47.  Stresses that, in any case, concerning the nomination of the new College, the procedure should only be launched after the results of the second referendum in Ireland are known; points out that the institutions would thereby be fully aware of the future legal context in which the new Commission would exercise its mandate and could have their respective powers in the procedure duly taken into consideration, as well as the composition, structure and competencies of the new Commission; considers that, in the event of a positive outcome of the referendum, the formal approval of the new College, including the President and Vice-President of the Commission (High Representative), by the European Parliament should take place only after the entry into force of the Treaty of Lisbon;

48.  Recalls that, should the second referendum in Ireland not have a positive outcome, the Treaty of Nice will in any case be fully applicable and that the next Commission will have to be formed in accordance with the provisions under which the number of its members will be lower than the number of Member States; stresses that, in that event, the Council will have to take a decision on the actual number of members of that reduced Commission; stresses the political will of the European Parliament to ensure strict observance of those provisions;

Programming

49.  Considers that programming, at both the strategic and the operational level, will be essential in order to ensure the efficiency and coherence of the action of the Union;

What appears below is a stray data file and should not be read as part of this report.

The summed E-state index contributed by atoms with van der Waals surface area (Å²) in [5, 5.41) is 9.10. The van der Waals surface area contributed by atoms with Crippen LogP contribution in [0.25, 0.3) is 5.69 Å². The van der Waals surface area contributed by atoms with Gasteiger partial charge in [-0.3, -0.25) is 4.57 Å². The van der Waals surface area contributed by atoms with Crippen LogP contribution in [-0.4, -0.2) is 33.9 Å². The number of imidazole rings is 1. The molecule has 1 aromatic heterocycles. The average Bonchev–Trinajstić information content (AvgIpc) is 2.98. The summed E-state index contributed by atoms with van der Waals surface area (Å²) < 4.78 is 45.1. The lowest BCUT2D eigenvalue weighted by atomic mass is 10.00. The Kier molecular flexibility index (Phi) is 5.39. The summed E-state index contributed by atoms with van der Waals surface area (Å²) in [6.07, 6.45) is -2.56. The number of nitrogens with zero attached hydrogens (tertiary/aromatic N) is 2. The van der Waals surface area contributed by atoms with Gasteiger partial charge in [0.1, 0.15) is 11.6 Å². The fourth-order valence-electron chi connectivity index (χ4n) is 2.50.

50.  Welcomes, consequently, the fact that the Treaty of Lisbon specifically calls for programming as a means of enhancing the institutions' capacity to act, and proposes that several concurrent programming exercises be organised on the following lines:

   the European Parliament, the Council and the Commission should agree on a 'contract' or 'programme' for the parliamentary term, based on the broad strategic goals and priorities to be presented by the Commission at the beginning of its mandate, which should be the subject of a joint debate with the European Parliament and the Council, with the aim of establishing an understanding (possibly in the form of a specific interinstitutional agreement, even if this is not legally binding) between the three institutions on common goals and priorities for the five-year legislative term;
   on the basis of this contract or programme, the Commission should then further develop its ideas for the financial programming, and present, by the end of June of the year following the elections, its proposals for a five-year multiannual financial framework – accompanied by the list of the legislative proposals needed in order to put the respective programmes into action – which should then be discussed and adopted by the Council and the European Parliament, in accordance with the procedure laid down in the Treaties, by the end of that same year (or, at the latest, by the end of the first quarter of the following year);
   this would enable the Union to have a five-year multiannual financial framework ready to enter into force at the beginning of year N+2 (or N+3)(7) , thus providing each European Parliament and each Commission with the possibility of deciding on its 'own' programming;